For many yachtsmen across the globe, a transit through the Panama Canal is a serious accomplishment that could mark their career. The canal has been here for more than a hundred years and consists of 45 miles (72.3 km) waterway with 6 locks along with it. Constructed in 1914 it completely turned upside down the world of modern marine trade and tourism and made it as we know it today.
Before that, the captains had to make a difficult choice between the North West Passage and Cape Horn. Both are far from the convenience of the Canal, not to mention their extreme waters and climate conditions.
So here are some of our tips in order to successfully accomplish the transit:
Avoid transiting the Canal in February and March: this is when the peak traffic occurs. Most boats cruise the Canal from the Caribbean Sea to the Pacific Ocean to reach the Marquesas Islands on the other side of the Pacific just in time for the local weather to cool down from the season of storms. If you leave early, might as well take a break at the Galapagos Islands or reside just beside the Canal on the beautiful shores of the Las Perlas Islands.
Cruising boats are not able to pick the time and date in advance. It can be scheduled only after the measurement and payments are completed with ACP (Panama Canal Authority). And even with a slow season, the first steps can easily take you 3-4 days. During the high season, it can turn into several weeks of wait-time until your boat can be measured and scheduled for transit.
Boats up to 65 feet will be normally charged $1,600 in transit fees. Among other fixed costs, there’s also $54 for TVI inspection and $130 in security change, so that’s another $200.
If you choose to work with the agent, that’s roughly $500-600. If no agent, prepare approximately $900 for the buffer fee (will be returned to you if everything goes well).
Additional costs will accumulate in lines and fenders, volunteer or professional line handlers, and a Panama Cruising permit. In total that too can come up as high as $500.
All in all, total costs can be anywhere between $2,000 and $3,000. All, of course, depending on the decisions you make.
Freelance line handlers are usually widely available for hire and many of them would work in exchange for experience. Professional ones on the contrary would charge about $100 per trip. During the daytime, there will be the ACP advisor with you onboard (they will normally return home for the nighttime and not stay for a sleepover on Gatun lake).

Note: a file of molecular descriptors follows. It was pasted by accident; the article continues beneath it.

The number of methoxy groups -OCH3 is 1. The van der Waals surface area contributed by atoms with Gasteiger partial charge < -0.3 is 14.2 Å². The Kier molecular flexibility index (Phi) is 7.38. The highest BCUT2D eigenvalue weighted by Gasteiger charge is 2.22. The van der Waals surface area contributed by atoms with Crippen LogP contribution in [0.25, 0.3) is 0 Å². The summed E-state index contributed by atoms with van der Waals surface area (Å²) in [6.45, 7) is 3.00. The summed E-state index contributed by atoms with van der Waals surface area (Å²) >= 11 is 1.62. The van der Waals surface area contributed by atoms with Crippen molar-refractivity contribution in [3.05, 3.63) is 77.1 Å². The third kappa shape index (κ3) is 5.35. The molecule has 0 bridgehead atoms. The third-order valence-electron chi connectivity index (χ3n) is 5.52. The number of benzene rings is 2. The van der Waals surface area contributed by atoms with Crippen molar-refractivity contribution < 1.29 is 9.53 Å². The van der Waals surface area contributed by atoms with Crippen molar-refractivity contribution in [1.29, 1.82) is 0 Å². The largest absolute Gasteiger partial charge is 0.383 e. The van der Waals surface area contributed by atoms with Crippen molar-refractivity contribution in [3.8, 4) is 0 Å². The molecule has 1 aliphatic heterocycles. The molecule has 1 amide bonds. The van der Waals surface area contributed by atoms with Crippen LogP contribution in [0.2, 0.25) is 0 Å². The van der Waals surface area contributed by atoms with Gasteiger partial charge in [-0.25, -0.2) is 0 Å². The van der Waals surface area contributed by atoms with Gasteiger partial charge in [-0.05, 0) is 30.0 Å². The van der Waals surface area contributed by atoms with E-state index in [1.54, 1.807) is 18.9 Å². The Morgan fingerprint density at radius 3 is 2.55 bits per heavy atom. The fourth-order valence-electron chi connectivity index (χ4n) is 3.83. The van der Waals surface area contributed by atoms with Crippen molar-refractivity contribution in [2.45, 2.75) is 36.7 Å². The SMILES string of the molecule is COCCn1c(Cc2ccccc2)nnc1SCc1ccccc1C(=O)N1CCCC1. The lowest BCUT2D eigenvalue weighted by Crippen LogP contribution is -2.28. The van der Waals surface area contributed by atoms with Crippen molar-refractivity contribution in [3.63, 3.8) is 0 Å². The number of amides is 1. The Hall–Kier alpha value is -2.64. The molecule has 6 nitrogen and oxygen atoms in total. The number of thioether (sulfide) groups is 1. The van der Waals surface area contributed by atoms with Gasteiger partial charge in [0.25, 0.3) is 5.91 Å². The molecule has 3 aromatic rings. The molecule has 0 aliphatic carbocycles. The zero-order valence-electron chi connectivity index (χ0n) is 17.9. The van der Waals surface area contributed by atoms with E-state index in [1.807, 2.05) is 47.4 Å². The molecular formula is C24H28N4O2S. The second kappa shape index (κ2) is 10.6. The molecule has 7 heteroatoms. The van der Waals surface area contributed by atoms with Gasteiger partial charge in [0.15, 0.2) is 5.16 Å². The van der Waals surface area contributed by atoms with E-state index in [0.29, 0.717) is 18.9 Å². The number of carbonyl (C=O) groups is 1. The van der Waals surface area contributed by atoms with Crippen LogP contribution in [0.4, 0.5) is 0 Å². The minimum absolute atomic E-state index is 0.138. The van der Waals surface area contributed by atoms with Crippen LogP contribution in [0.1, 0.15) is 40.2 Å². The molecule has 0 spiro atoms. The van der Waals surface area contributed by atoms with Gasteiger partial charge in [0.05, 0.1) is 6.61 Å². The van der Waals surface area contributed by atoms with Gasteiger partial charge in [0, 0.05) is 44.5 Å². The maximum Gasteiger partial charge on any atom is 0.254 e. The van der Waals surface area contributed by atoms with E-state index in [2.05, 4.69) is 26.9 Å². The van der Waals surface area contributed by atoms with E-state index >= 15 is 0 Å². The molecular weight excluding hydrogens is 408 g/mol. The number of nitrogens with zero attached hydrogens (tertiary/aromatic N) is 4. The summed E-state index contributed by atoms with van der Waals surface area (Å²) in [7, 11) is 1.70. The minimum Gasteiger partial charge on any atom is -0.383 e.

Avoid cluttering the deck space: stow all belongings to keep the bow and stern zones as clear as possible.
The designated advisor is paramount to the successful transit. It’s especially good if the advisor has the experience and understands the currents, intricacies of the particular locks (mind that there are six of them). If you have got an experienced advisor, but more importantly a crew that is attentive to what he says, it can guarantee your successful transit.
Most boats would cover the Panama Canal in 48 hours with the sleepover on Gatun Lake. For the sailboats with motor, a single-day transit can be planned, but that’s up to the decision of ACP, not you.
Get the most experience and excitement out of it: the Canal is not just about transit, it’s also a place full of rich history and beautiful places. Visit the museum down at the Miraflores locks, go out to the streets of the vibrant and futuristic City of Panama, enjoy the company of Embera people, or watch the sunset from the Cinta Costera: a man-made path into the ocean connecting islands nearby Panama City.
Hopefully, this gives out some valuable information on this topic. In the meantime, we’ll be happy to provide you with the provisions and equipment of the highest quality in the time of transit, doesn’t matter if you’re sailing your way to South East Asia, California, or back to Europe in another direction.